• Kwansniewski M (2009) Testing and modelling of the anisotropy of tensile strength of rocks. Proceeding of the international conference on rock joints and jointed rock masses Arizona, United States
    • Li HB, Li JC, Bo L, Li JR, Li SQ, Xia X (2013) Direct tension test for rock material under different strain rates at quasi-static loads. Rock Mech Rock Eng 46:1247-1254
    • Liao JJ, Yang MT, Hsieh HY (1997) Direct tensile behaviour of a transversely isotropic rock. Int J Rock Mech Min Sci 34(5):837-849
    • Liu JF, Chen L, Wang C, Man K, Wang L, Wang J, Su R (2014) Characterizing the mechanical tensile behaviour of Beishan granite with different experimental methods. Int J Rock Mech Min Sci 69:50-58
    • Mier JGM, Shi C (2002) Stability issues in uniaxial tensile tests on brittle disordered materials. Int J Solids Struct 39:3359-3372
    • Okubo S, Fukui K (1996) Complete stress-strain curves for various rock types in uniaxial tension. Int J Rock Mech Min Sci 33(6):549-556
    • Paronuzzi P, Serafini W (2009) Stress state analysis of a collapsed overhanging rock slab: a case study. Eng Geol 108:65-75
    • Pells PJN (1993) Uniaxial strength testing. In: Hudson JA (ed) Comprehensive rock engineering, vol 3. Pergamon Press, Exeter, pp 67-85
    • Perras MA, Diederichs M (2014) A review of the tensile strength of rock: concepts and testing. Geotech Geol Eng 32:525-546
    • Saiang D, Malmgren L, Nodlund E (2005) Laboratory tests on shotcrete-rock joints in direct shear, tension and compression. Rock Mech Rock Eng 38(4):275-297
    • Soper NJ, Dunning FW (2005) Structure and sequence of the Ingleton Group, basement to the central Pennines of northern England. Proc Yorks Geol Soc 55:241-261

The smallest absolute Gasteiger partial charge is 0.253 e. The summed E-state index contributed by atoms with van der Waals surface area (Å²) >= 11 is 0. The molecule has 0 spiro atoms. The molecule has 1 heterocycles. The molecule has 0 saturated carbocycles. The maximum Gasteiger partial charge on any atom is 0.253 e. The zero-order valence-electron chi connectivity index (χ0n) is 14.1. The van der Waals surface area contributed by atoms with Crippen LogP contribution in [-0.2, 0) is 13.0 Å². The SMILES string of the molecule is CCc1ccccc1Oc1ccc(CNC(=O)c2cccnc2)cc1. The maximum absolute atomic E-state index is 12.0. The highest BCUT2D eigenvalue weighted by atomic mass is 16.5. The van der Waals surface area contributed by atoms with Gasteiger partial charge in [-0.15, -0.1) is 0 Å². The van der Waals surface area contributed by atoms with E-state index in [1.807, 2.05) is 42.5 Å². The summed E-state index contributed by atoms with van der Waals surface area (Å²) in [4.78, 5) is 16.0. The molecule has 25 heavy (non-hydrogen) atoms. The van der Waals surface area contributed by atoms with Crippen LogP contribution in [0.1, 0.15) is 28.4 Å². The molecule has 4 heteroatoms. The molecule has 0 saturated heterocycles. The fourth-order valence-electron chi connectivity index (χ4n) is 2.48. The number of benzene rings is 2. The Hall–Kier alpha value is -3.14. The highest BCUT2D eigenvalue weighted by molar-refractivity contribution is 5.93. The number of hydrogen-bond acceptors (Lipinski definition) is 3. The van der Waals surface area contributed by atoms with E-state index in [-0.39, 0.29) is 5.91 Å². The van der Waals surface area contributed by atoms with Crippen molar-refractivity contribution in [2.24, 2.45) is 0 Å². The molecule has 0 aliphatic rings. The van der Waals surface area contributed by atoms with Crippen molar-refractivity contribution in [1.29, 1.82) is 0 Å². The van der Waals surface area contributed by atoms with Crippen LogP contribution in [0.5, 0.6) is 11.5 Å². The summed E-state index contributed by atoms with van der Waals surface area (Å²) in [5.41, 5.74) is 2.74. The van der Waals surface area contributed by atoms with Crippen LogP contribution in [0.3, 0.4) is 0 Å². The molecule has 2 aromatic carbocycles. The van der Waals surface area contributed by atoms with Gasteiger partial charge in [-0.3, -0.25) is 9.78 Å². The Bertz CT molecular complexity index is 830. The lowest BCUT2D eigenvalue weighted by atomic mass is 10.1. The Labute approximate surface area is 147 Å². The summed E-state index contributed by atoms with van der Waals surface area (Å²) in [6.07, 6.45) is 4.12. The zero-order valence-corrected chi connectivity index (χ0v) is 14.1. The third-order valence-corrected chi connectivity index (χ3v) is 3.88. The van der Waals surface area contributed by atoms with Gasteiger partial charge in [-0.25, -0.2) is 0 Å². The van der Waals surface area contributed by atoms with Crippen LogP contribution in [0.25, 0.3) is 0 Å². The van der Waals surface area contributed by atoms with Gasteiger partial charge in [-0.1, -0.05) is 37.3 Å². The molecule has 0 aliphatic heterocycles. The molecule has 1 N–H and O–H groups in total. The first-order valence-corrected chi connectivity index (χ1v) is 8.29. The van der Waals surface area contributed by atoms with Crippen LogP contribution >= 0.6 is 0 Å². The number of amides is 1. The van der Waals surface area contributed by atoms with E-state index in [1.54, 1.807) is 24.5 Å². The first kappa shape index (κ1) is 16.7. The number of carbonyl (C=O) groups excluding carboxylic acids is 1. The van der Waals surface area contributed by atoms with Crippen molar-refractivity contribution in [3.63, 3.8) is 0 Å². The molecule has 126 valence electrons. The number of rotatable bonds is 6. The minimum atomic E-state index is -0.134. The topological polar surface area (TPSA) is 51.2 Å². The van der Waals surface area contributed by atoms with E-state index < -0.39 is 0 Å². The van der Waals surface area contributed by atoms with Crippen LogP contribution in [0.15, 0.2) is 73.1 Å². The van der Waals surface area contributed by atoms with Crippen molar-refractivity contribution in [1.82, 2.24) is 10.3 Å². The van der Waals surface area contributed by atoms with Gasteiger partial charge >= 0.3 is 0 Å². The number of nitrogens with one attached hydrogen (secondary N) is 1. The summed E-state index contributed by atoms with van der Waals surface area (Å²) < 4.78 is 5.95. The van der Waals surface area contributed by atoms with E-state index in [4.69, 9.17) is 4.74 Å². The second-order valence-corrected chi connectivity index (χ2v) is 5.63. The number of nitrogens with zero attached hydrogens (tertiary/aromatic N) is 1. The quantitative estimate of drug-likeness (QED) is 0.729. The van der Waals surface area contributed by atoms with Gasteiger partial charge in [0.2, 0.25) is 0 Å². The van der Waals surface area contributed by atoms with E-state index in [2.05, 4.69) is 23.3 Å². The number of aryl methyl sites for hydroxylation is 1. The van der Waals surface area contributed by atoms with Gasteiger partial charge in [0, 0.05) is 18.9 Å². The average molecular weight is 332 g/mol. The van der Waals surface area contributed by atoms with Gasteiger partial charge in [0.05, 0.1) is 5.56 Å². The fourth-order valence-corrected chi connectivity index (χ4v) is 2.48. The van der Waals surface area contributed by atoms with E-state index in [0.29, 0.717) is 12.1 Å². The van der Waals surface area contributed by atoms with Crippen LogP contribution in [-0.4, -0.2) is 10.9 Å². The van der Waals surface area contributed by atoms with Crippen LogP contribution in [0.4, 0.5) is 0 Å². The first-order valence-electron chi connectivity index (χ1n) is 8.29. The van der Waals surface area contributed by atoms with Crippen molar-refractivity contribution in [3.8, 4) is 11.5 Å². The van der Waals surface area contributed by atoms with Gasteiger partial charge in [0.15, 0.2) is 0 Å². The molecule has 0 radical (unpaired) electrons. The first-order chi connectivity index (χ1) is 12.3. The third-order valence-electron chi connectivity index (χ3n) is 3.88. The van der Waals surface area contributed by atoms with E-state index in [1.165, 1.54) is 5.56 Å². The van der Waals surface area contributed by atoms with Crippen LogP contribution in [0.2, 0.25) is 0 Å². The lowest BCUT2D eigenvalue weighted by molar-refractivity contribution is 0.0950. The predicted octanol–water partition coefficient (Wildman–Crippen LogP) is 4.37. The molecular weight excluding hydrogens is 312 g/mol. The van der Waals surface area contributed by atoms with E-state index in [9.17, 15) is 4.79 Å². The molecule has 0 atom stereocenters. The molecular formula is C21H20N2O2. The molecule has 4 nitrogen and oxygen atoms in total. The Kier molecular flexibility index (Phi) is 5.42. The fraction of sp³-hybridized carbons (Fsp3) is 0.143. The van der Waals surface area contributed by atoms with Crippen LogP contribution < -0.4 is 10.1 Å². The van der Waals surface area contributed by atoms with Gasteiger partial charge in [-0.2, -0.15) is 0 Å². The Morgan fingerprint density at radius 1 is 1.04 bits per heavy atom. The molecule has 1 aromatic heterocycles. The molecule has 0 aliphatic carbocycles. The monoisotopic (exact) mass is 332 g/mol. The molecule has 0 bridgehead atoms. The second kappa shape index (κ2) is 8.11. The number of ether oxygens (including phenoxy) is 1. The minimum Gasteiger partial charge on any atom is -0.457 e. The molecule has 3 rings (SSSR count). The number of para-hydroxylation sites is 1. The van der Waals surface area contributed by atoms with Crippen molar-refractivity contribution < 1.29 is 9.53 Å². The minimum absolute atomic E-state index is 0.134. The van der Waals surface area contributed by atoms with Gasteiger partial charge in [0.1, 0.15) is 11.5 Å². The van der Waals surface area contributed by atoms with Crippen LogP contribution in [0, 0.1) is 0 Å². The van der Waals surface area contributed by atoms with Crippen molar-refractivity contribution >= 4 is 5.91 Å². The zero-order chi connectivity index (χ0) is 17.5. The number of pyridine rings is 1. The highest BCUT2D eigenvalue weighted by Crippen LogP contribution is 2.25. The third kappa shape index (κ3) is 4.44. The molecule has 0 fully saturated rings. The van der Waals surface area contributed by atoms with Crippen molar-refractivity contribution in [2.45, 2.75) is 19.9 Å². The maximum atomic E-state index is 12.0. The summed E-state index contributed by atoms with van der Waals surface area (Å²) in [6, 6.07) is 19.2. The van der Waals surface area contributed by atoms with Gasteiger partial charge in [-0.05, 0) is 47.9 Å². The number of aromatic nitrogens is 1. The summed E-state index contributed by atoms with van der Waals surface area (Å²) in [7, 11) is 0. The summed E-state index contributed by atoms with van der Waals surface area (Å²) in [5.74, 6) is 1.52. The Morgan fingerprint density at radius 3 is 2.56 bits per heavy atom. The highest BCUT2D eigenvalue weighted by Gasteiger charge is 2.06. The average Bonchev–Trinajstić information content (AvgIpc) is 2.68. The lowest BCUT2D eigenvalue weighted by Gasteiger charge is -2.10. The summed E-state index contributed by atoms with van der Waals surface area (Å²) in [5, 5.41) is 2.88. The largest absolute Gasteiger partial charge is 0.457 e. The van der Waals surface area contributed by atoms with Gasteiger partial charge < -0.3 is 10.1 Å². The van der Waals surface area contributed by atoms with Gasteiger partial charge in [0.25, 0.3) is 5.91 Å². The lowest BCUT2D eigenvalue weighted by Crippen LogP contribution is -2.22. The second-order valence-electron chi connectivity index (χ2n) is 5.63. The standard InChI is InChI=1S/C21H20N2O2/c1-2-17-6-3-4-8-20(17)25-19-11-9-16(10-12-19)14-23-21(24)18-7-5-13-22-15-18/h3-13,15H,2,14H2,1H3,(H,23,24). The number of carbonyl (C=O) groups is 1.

• Stevenson IP, Gaunt GD (1971) Geology of the country around Chapel-en-le-Frith. Memoir of the Geological Survey of Great Britain, Sheet 99 (English and Wales)
    • Tating F, Hack R, Jetten V (2015) Weathering effects on discontinuity properties in sandstone in a tropical environment: case study at Kota Kinabalu, Sabah Malaysia. Bull Eng Geol Environ 74:427-441
    • Turichshev A, Hadjigeorgiou J (2014) Experimental and numerical investigations into the strength of intact veined rock. Rock Mech Rock Eng 48:1897-1912
    • Turkington AV, Paradise TR (2005) Sandstone weathering: a century of research and innovation. Geomorphology 67:229-253
    • Wang W (2009) Rock mass mechanics (English edition). Central South University Press, Changsha
    • Waters CN, Aitkenhead N, Jones NS, Chisholm JI (1996) Late Carboniferous stratigraphy and sedimentology of the Bradford area, and its implications for the regional geology of northern England. Proceeding of the Yorkshire Geological Society 51(Part 2):87-101
  • No related research data.
  • Discovered through pilot similarity algorithms. Send us your feedback.

Share - Bookmark

Cite this article